Bean to Bar to Business: The Story Behind Soul Chocolate

Soul Chocolate's founders, Katie Bartlett and Kyle Wilsofn, met in a small community on the city fringes, finding common ground in their appetite for adventure travel.

Five years ago, drawn to bigger opportunities, they moved to Toronto where Katie worked as a baker and Kyle as a bean-slinger in the city’s burgeoning craft coffee industry. Their vacation time—every minute of it—was spent exploring remote parts of the world, immersing themselves in the rich culture of each country they visited.

While travelling in New Zealand recently, the foodies happened upon a café specializing in both coffee and chocolate. The ganache hot chocolate inspired an almost religious experience. “I couldn’t get it out of my head,” Katie tells me.

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Upon returning home, she immediately enrolled in a truffle workshop at a local chocolate shop. She was hooked. Next came the professional chocolatier program, where she learned to make peppermint patties and jellies and chocolate sculptures, oh my!

photo: Matthew Wiebe

The course reaffirmed her new life path, though it didn’t cover the aspects of chocolate-making most interesting to her—the basics of bean-to-bar production were skills self-taught through trial and error, tweaking Kyle’s built-in knowledge of coffee bean roasting.

The couple’s first business—a coffee and chocolate subscription service—was their first foray into entrepreneurship. The partners in life and travel thus became partners in business. Through their freshman business, they developed their palates and their desire to own a bigger piece of the pie.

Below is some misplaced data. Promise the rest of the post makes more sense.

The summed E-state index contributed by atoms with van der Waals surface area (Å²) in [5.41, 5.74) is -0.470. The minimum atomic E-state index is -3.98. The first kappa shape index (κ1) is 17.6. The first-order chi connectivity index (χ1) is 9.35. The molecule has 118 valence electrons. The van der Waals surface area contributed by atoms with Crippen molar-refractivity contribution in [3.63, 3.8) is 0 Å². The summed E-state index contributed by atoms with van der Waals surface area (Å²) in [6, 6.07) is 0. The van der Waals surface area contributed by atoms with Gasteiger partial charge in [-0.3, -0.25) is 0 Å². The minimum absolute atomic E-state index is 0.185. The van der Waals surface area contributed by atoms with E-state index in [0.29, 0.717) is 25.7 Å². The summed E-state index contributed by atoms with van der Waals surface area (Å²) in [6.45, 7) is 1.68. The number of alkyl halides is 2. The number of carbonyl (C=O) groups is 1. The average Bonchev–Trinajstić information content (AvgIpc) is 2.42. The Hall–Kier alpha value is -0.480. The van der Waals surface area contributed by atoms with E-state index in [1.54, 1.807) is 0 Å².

“The coffee and chocolate subscription business was a huge learning experience for us. We had the ability to taste all of the makers products around North America. Although in the end we decided to stop the service, it gave us insight into how the back end of chocolate making was done.”

The coffee and chocolate subscription business was a huge learning experience for us.

For their latest venture, bean to bar chocolate production was a no-brainer, marrying Katie’s baking and making background Kyle’s experience in roasting beans. The business also accounted for the couple’s wanderlust—sourcing beans from remote regions means that travel is just part of the job (and a tax write-off!).

The two have carved out roles in the business that play up their skills—Katie manages production, while Kyle handles more of the business aspects. "He's a great handyman, too," Katie says.

Katie Bartlett, Founder, Soul Chocolate

photo: Soul Chocolate/Instagram

Meet Soul Chocolate

Soul Chocolate was born out of a curiosity for the origin of things. The couple strives to discover the culinary heart of each country they visit, turning raw beans into a bar-shaped love letter to each of their favorite travel locales.

Everything, down to the package design, celebrates the origin of the beans. They hired a friend to design unique wrappers for each bar variety, inspired by the country.

“For Madagascar, the black and white, the triangle design is based on the textiles. For Venezuela, the design is a bird called a troupial—it's the national bird. The Tanzania is an abstract of the face of a zebra.”